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Survey: Tesla drivers love their cars but not Elon Musk

Musk seems to be alienating Tesla drivers, according to a new poll

Tesla Model 3 and Model Y parked in front of a city skyline on a runway.
Tesla / Tesla

Elon Musk is as much a part of Tesla as a battery pack, motor, or a misleading demonstration video, but a recent survey by Bloomberg has indicated the EV company’s customer base may have had enough of its billionaire owner.

The new survey is a follow up from a 2019 survey that involves a 130-question sheet that the news outlet handed to 5,000 Tesla customers. Opinions of Musk back then were pretty positive. Fast forward four years, and Tesla is still the planet’s most popular EV brand. But the public opinion of its owner has not fared as well.

According to the survey, opinions of Musk seem to be worse amongst those who closely follow his output on platforms like Twitter — a social media platform he acquired in late 2022 and recently rebranded to “X.” Opinions are also politically split, with people who voted for Donald Trump in the 2022 election rating the South African businessman at “4.44” and Biden voters seeing him less favorably, with a rating of 2.59. However, Trump voters seem to have a dimmer view of Musk’s Twitter takeover than they do of him as a person, rating the action at 3.66.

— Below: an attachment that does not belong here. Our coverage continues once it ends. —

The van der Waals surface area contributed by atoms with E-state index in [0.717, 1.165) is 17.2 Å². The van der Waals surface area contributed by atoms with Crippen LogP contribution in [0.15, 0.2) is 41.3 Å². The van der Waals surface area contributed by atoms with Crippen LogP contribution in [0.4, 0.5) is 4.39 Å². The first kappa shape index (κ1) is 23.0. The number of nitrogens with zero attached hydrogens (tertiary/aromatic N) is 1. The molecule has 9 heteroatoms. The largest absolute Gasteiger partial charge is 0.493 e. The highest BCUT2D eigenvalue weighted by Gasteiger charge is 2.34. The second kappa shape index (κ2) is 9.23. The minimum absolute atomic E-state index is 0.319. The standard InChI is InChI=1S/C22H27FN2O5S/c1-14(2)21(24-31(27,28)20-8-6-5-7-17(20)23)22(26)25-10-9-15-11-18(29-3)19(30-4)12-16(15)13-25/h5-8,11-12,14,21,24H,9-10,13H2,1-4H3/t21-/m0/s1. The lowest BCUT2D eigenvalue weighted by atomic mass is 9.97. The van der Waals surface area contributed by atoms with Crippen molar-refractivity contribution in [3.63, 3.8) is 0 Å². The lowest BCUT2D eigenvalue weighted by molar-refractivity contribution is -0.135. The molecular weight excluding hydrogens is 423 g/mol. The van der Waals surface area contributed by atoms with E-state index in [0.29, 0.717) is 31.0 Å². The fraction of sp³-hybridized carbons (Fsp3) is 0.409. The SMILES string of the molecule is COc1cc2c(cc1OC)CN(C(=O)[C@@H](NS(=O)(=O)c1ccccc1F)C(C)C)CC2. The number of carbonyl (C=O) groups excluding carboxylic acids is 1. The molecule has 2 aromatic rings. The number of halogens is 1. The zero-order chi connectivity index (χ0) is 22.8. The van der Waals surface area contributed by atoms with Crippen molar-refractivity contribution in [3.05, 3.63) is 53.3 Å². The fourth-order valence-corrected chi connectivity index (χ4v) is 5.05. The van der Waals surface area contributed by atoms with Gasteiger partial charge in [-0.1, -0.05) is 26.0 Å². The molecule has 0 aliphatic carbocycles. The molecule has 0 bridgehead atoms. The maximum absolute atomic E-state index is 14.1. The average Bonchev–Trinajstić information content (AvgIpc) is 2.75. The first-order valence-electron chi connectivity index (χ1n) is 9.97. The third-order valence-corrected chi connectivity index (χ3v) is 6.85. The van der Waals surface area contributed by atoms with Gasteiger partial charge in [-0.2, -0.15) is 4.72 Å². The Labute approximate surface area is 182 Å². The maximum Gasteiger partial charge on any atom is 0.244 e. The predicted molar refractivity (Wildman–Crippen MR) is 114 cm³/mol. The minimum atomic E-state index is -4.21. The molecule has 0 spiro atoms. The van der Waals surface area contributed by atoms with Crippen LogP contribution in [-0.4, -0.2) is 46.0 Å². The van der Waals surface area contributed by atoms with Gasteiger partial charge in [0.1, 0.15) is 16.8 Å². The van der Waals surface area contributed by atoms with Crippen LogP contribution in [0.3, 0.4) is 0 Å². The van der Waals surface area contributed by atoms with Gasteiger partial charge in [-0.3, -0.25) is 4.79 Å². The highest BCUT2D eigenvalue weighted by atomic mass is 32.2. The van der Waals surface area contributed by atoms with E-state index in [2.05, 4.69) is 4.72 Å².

Some Model 3 owners surveyed believed Musk’s actions had “damaged the brand and impeded Tesla’s mission.” Other comments from Tesla Bloomberg has listed offer a more positive view than the survey in general. With posts ranging from calling Musk “The Thomas Edison of our time,” to claiming that “Elon Musk is the greatest human being of my lifetime.”

Tesla Model S side profile from front end parked in front of mountains with a blue sky.
Tesla / Tesla

Why Musk’s customers may have had enough

In recent years, Elon Musk has transformed from a quirky, geeky, eccentric billionaire to a controversial and influential voice/social media platform owner. Since announcing he planned to acquire Twitter in 2022, and subsequently following through with his purchase of the platform, Musk’s business decisions and public posts have become increasingly divisive. Since the takeover, Twitter has undergone mass layoffs, rule changes, and the introduction of a paid-for “verification” system.

Whether you personally agree or disagree with Elon Musk’s actions and apparent opinions, it’s hard to deny the fact he’s a divisive figure. By definition, you can’t be divisive without making one significantly large side disagree with you to the same degree the other large side agrees with you.

Courting controversy may be fine in certain areas. The punk rock movement wouldn’t have had the cultural impact it did if its proponents were a bunch of clean-cut guys in suits making carefully prepared statements and doing their level best not to upset anyone or rock the boat. But if you’re both the head and public face of a corporation that is currently facing stiff competition, deeply upsetting a significant chunk of your customer base is indeed a bold strategy — especially when there is significant overlap between the demographics of the people driving your vehicles, and the demographics of the groups you seem to be alienating the most.

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